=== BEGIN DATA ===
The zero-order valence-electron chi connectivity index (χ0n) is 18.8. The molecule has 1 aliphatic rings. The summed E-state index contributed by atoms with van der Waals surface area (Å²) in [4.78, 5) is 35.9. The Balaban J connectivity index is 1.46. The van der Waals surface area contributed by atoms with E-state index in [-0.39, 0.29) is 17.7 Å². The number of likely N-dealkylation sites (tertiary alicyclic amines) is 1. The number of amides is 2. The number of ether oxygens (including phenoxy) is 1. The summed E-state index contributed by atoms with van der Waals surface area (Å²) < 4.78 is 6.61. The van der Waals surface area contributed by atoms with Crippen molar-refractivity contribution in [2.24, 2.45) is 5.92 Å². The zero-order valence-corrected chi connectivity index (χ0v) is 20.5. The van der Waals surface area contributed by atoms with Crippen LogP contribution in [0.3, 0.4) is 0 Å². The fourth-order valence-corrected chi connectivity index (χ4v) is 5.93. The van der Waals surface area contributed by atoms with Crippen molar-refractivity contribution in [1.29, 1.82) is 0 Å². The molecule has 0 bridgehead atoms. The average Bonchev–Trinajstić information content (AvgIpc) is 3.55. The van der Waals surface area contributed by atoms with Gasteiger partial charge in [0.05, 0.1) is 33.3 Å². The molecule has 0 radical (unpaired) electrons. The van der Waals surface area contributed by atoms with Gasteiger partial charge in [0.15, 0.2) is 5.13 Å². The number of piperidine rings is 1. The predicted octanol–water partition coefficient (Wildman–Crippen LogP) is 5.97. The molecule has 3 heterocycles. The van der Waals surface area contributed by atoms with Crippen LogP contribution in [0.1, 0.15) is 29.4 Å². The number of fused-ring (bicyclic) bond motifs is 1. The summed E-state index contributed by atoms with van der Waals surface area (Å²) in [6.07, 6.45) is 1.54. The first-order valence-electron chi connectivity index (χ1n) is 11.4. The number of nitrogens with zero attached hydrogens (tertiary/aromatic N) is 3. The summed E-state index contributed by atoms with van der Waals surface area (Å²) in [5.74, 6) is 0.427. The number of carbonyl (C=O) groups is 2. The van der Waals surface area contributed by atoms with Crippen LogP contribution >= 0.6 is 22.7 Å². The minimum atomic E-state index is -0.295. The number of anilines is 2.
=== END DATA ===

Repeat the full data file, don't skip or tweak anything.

The zero-order valence-electron chi connectivity index (χ0n) is 18.8. The molecule has 1 aliphatic rings. The summed E-state index contributed by atoms with van der Waals surface area (Å²) in [4.78, 5) is 35.9. The Balaban J connectivity index is 1.46. The van der Waals surface area contributed by atoms with E-state index in [-0.39, 0.29) is 17.7 Å². The number of likely N-dealkylation sites (tertiary alicyclic amines) is 1. The number of amides is 2. The number of ether oxygens (including phenoxy) is 1. The summed E-state index contributed by atoms with van der Waals surface area (Å²) < 4.78 is 6.61. The van der Waals surface area contributed by atoms with Crippen molar-refractivity contribution in [2.24, 2.45) is 5.92 Å². The zero-order valence-corrected chi connectivity index (χ0v) is 20.5. The van der Waals surface area contributed by atoms with Crippen LogP contribution in [0.3, 0.4) is 0 Å². The fourth-order valence-corrected chi connectivity index (χ4v) is 5.93. The van der Waals surface area contributed by atoms with Crippen molar-refractivity contribution in [1.29, 1.82) is 0 Å². The molecule has 0 bridgehead atoms. The average Bonchev–Trinajstić information content (AvgIpc) is 3.55. The van der Waals surface area contributed by atoms with Gasteiger partial charge in [0.05, 0.1) is 33.3 Å². The molecule has 0 radical (unpaired) electrons. The van der Waals surface area contributed by atoms with Gasteiger partial charge in [0.15, 0.2) is 5.13 Å². The number of piperidine rings is 1. The predicted octanol–water partition coefficient (Wildman–Crippen LogP) is 5.97. The molecule has 3 heterocycles. The van der Waals surface area contributed by atoms with Crippen LogP contribution in [0.1, 0.15) is 29.4 Å². The number of fused-ring (bicyclic) bond motifs is 1. The summed E-state index contributed by atoms with van der Waals surface area (Å²) in [6.07, 6.45) is 1.54. The first-order valence-electron chi connectivity index (χ1n) is 11.4. The number of nitrogens with zero attached hydrogens (tertiary/aromatic N) is 3. The summed E-state index contributed by atoms with van der Waals surface area (Å²) in [5.74, 6) is 0.427. The number of carbonyl (C=O) groups is 2. The van der Waals surface area contributed by atoms with Crippen LogP contribution >= 0.6 is 22.7 Å². The minimum atomic E-state index is -0.295. The number of anilines is 2.